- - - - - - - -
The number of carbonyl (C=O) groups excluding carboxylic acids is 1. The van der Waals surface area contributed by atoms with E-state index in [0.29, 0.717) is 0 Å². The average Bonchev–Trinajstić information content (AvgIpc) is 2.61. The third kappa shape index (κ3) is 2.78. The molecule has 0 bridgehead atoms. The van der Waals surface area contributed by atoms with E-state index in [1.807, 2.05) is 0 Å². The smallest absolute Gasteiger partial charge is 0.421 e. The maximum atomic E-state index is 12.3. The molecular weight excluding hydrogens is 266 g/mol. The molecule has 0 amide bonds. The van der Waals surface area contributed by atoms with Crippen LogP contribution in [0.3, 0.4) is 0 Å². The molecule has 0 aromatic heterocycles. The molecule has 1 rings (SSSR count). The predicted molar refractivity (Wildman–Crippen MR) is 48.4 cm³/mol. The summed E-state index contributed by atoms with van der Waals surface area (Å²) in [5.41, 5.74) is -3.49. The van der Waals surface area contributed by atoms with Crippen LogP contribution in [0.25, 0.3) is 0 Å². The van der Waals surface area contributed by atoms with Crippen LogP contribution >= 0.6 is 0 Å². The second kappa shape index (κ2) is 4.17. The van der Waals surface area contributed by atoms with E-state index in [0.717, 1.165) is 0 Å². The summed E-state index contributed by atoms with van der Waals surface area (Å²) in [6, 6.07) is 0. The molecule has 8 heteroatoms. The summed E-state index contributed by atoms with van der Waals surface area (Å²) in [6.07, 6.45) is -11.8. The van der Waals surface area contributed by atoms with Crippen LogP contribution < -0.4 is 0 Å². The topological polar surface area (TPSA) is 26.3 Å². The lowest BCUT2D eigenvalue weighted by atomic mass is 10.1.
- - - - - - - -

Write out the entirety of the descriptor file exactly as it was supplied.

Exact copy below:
The number of carbonyl (C=O) groups excluding carboxylic acids is 1. The van der Waals surface area contributed by atoms with E-state index in [0.29, 0.717) is 0 Å². The average Bonchev–Trinajstić information content (AvgIpc) is 2.61. The third kappa shape index (κ3) is 2.78. The molecule has 0 bridgehead atoms. The van der Waals surface area contributed by atoms with E-state index in [1.807, 2.05) is 0 Å². The smallest absolute Gasteiger partial charge is 0.421 e. The maximum atomic E-state index is 12.3. The molecular weight excluding hydrogens is 266 g/mol. The molecule has 0 amide bonds. The van der Waals surface area contributed by atoms with Crippen LogP contribution in [0.3, 0.4) is 0 Å². The molecule has 0 aromatic heterocycles. The molecule has 1 rings (SSSR count). The predicted molar refractivity (Wildman–Crippen MR) is 48.4 cm³/mol. The summed E-state index contributed by atoms with van der Waals surface area (Å²) in [5.41, 5.74) is -3.49. The van der Waals surface area contributed by atoms with Crippen LogP contribution in [0.25, 0.3) is 0 Å². The van der Waals surface area contributed by atoms with Crippen LogP contribution >= 0.6 is 0 Å². The second kappa shape index (κ2) is 4.17. The van der Waals surface area contributed by atoms with E-state index in [0.717, 1.165) is 0 Å². The summed E-state index contributed by atoms with van der Waals surface area (Å²) in [6, 6.07) is 0. The molecule has 8 heteroatoms. The summed E-state index contributed by atoms with van der Waals surface area (Å²) in [6.07, 6.45) is -11.8. The van der Waals surface area contributed by atoms with Crippen LogP contribution < -0.4 is 0 Å². The topological polar surface area (TPSA) is 26.3 Å². The lowest BCUT2D eigenvalue weighted by atomic mass is 10.1.